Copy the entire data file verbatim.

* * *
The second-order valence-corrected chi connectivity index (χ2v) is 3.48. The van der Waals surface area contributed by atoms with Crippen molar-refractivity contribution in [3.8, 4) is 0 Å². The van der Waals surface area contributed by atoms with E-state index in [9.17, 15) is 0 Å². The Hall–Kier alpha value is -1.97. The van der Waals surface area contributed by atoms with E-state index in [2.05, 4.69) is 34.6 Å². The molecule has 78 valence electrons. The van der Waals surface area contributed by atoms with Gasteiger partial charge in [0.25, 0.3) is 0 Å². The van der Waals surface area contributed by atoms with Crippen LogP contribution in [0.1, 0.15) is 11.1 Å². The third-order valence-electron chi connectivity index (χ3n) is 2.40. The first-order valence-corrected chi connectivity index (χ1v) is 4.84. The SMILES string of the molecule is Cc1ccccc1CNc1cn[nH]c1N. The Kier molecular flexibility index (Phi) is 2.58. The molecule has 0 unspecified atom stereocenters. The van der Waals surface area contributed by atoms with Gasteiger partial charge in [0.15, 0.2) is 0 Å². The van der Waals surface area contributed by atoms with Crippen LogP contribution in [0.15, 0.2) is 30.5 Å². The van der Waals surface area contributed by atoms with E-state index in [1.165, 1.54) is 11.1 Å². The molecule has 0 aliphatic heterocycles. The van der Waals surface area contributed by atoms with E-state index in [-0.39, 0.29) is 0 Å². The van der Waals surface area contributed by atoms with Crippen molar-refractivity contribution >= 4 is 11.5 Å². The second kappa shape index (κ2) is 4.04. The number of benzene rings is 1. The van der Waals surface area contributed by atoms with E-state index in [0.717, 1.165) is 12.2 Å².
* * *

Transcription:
The second-order valence-corrected chi connectivity index (χ2v) is 3.48. The van der Waals surface area contributed by atoms with Crippen molar-refractivity contribution in [3.8, 4) is 0 Å². The van der Waals surface area contributed by atoms with E-state index in [9.17, 15) is 0 Å². The Hall–Kier alpha value is -1.97. The van der Waals surface area contributed by atoms with E-state index in [2.05, 4.69) is 34.6 Å². The molecule has 78 valence electrons. The van der Waals surface area contributed by atoms with Gasteiger partial charge in [0.25, 0.3) is 0 Å². The van der Waals surface area contributed by atoms with Crippen LogP contribution in [0.1, 0.15) is 11.1 Å². The third-order valence-electron chi connectivity index (χ3n) is 2.40. The first-order valence-corrected chi connectivity index (χ1v) is 4.84. The SMILES string of the molecule is Cc1ccccc1CNc1cn[nH]c1N. The Kier molecular flexibility index (Phi) is 2.58. The molecule has 0 unspecified atom stereocenters. The van der Waals surface area contributed by atoms with Gasteiger partial charge in [0.15, 0.2) is 0 Å². The van der Waals surface area contributed by atoms with Crippen LogP contribution in [0.15, 0.2) is 30.5 Å². The van der Waals surface area contributed by atoms with E-state index in [1.165, 1.54) is 11.1 Å². The molecule has 0 aliphatic heterocycles. The van der Waals surface area contributed by atoms with E-state index in [-0.39, 0.29) is 0 Å². The van der Waals surface area contributed by atoms with Crippen molar-refractivity contribution >= 4 is 11.5 Å². The second kappa shape index (κ2) is 4.04. The number of benzene rings is 1. The van der Waals surface area contributed by atoms with E-state index in [0.717, 1.165) is 12.2 Å².